In line with these recommendations, we conducted a comprehensive literature review that identified a number of processes of care (i.e. the practices involved in the delivery of care) suitable for the general ICU population including nutrition, pain, sedation, blood glucose, and medications management, deep vein thrombosis (DVT), stress ulcer, pressure sore, and catheter-related bloodstream infection prevention, weaning from mechanical ventilation and head-of-bed positioning for prevention of ventilator-associated pneumonia . Evaluation of clinical practice via a point-prevalence study conducted in 50 Australian and New Zealand ICUs revealed deficiencies in the delivery of several aspects of care including assessment of nutritional goals, pain, sedation, and pressure area risk, head of bed elevation, weaning, and bowel management practices . We also completed a criterion-related validation study where pilot checklist responses were compared with patient records . While this study demonstrated support for the construct validity for eight specific processes of care (nutrition, weaning, BSL management, sit out of bed, bowel management, stress ulcer & DVT prevention), the following issues required further examination.
First, some items on the earlier version of the checklist  (i.e. head-of-bed elevation, assessment of sedation levels, reviewing medications) could not be assessed for their clinical utility due to lack of documentation during review of the medical records. Further evaluation was therefore needed to support the continued inclusion of these items in the checklist. Second, increased rigor in content development was highlighted. Checklist statements needed to be clear and concise enabling both comprehension and consistent interpretation . Third, consideration of the local ICU context was identified as important to further checklist development and study design. After examining local ICU ward round practices and aspects of care that were ordered, managed and reviewed by physicians, local policies and guidelines, concurrent projects, and related work processes and procedures were also reviewed.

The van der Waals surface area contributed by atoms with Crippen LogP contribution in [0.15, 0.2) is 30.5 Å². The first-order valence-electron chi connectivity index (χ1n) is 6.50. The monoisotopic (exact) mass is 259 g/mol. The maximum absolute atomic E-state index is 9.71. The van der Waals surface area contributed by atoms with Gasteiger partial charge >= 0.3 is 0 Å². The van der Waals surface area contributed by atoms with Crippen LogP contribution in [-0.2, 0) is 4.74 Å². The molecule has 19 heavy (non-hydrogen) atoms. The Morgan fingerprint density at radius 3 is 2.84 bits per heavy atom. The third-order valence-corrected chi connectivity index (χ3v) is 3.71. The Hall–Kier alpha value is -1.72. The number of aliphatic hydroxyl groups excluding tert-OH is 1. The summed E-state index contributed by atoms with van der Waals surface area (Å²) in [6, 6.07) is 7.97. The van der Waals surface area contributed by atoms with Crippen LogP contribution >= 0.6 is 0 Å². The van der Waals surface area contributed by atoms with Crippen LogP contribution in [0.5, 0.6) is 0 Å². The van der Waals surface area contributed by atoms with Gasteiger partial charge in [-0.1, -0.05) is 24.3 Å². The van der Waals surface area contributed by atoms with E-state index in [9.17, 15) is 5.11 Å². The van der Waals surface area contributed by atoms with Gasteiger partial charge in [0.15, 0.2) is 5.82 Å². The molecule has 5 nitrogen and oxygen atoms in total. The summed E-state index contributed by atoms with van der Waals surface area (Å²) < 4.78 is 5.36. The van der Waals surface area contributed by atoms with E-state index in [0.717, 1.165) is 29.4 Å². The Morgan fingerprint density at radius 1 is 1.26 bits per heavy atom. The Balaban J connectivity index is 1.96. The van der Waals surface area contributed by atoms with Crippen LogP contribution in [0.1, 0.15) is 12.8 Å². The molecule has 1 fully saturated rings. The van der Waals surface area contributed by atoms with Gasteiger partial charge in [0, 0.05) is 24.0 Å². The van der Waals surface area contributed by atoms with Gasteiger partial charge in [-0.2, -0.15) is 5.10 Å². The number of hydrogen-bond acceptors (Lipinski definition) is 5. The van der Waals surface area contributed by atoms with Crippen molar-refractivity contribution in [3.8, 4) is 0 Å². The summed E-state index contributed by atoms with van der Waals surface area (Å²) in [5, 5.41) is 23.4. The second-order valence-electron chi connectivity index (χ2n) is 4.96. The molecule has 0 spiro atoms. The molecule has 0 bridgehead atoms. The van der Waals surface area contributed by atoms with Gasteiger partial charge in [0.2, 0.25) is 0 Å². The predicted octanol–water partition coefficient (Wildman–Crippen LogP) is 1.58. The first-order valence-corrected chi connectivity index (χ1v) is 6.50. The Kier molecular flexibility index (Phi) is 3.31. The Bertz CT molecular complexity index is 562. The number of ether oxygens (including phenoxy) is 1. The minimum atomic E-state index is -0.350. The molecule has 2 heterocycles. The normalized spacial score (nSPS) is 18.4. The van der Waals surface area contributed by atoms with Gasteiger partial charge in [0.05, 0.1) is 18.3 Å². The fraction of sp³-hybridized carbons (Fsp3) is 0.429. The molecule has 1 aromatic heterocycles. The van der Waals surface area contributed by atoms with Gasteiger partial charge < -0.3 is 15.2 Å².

Establishing evidence in support of an instrument’s construct validity (the degree to which an instrument measures the construct it is intended to measure) requires examination of the sufficiency, relevance and clarity of content [9–11]. To begin developing validity for the checklist, it was essential to know that content reflected its intended purpose  and was relevant to the patient population and clinical setting, and useful for ICU physicians during morning rounds. This was partially addressed in our preliminary work [3, 6, 7], although further work was required for practice relevance at the local ICU level. Clarity was another component not yet formally evaluated in this development process.
A modified-Delphi technique is a suitable method to verify the content validity of a measure [9, 12]. This approach involves collecting and organizing informed opinions from a panel of experts with specialized knowledge in the area being studied, purposely chosen to develop and refine the content of a specific measure during a series of consensus rounds . Findings from a comprehensive literature review may be used to develop initial content for the first round of questionnaires . Delphi techniques have been used to develop content for a variety of checklists for use in community nursing ; palliative care tools ; and a quality management model for integrated care .